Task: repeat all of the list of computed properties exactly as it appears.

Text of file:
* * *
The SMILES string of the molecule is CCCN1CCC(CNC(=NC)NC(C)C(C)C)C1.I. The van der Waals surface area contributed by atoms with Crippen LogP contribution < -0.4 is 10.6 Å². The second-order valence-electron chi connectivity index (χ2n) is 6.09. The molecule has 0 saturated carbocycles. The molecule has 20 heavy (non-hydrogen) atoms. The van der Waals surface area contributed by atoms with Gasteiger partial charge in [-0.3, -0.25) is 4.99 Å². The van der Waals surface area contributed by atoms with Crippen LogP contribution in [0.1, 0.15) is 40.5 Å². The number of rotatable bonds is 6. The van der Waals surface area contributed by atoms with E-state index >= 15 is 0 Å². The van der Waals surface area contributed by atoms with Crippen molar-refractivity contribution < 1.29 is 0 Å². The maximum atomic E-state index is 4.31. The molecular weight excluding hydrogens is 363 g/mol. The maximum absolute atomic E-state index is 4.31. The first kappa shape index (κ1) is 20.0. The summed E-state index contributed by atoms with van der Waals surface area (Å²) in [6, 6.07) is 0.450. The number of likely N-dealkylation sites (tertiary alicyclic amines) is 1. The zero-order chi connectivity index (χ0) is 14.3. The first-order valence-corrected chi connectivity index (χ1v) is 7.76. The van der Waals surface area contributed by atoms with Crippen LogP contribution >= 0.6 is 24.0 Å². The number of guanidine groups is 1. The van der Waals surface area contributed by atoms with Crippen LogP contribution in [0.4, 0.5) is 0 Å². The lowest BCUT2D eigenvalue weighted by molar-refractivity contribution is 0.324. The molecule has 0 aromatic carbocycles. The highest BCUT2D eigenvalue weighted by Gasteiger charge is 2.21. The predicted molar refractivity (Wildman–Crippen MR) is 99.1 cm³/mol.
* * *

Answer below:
The SMILES string of the molecule is CCCN1CCC(CNC(=NC)NC(C)C(C)C)C1.I. The van der Waals surface area contributed by atoms with Crippen LogP contribution < -0.4 is 10.6 Å². The second-order valence-electron chi connectivity index (χ2n) is 6.09. The molecule has 0 saturated carbocycles. The molecule has 20 heavy (non-hydrogen) atoms. The van der Waals surface area contributed by atoms with Gasteiger partial charge in [-0.3, -0.25) is 4.99 Å². The van der Waals surface area contributed by atoms with Crippen LogP contribution in [0.1, 0.15) is 40.5 Å². The number of rotatable bonds is 6. The van der Waals surface area contributed by atoms with E-state index >= 15 is 0 Å². The van der Waals surface area contributed by atoms with Crippen molar-refractivity contribution < 1.29 is 0 Å². The maximum atomic E-state index is 4.31. The molecular weight excluding hydrogens is 363 g/mol. The maximum absolute atomic E-state index is 4.31. The first kappa shape index (κ1) is 20.0. The summed E-state index contributed by atoms with van der Waals surface area (Å²) in [6, 6.07) is 0.450. The number of likely N-dealkylation sites (tertiary alicyclic amines) is 1. The zero-order chi connectivity index (χ0) is 14.3. The first-order valence-corrected chi connectivity index (χ1v) is 7.76. The van der Waals surface area contributed by atoms with Crippen LogP contribution >= 0.6 is 24.0 Å². The number of guanidine groups is 1. The van der Waals surface area contributed by atoms with Crippen LogP contribution in [0.4, 0.5) is 0 Å². The lowest BCUT2D eigenvalue weighted by molar-refractivity contribution is 0.324. The molecule has 0 aromatic carbocycles. The highest BCUT2D eigenvalue weighted by Gasteiger charge is 2.21. The predicted molar refractivity (Wildman–Crippen MR) is 99.1 cm³/mol.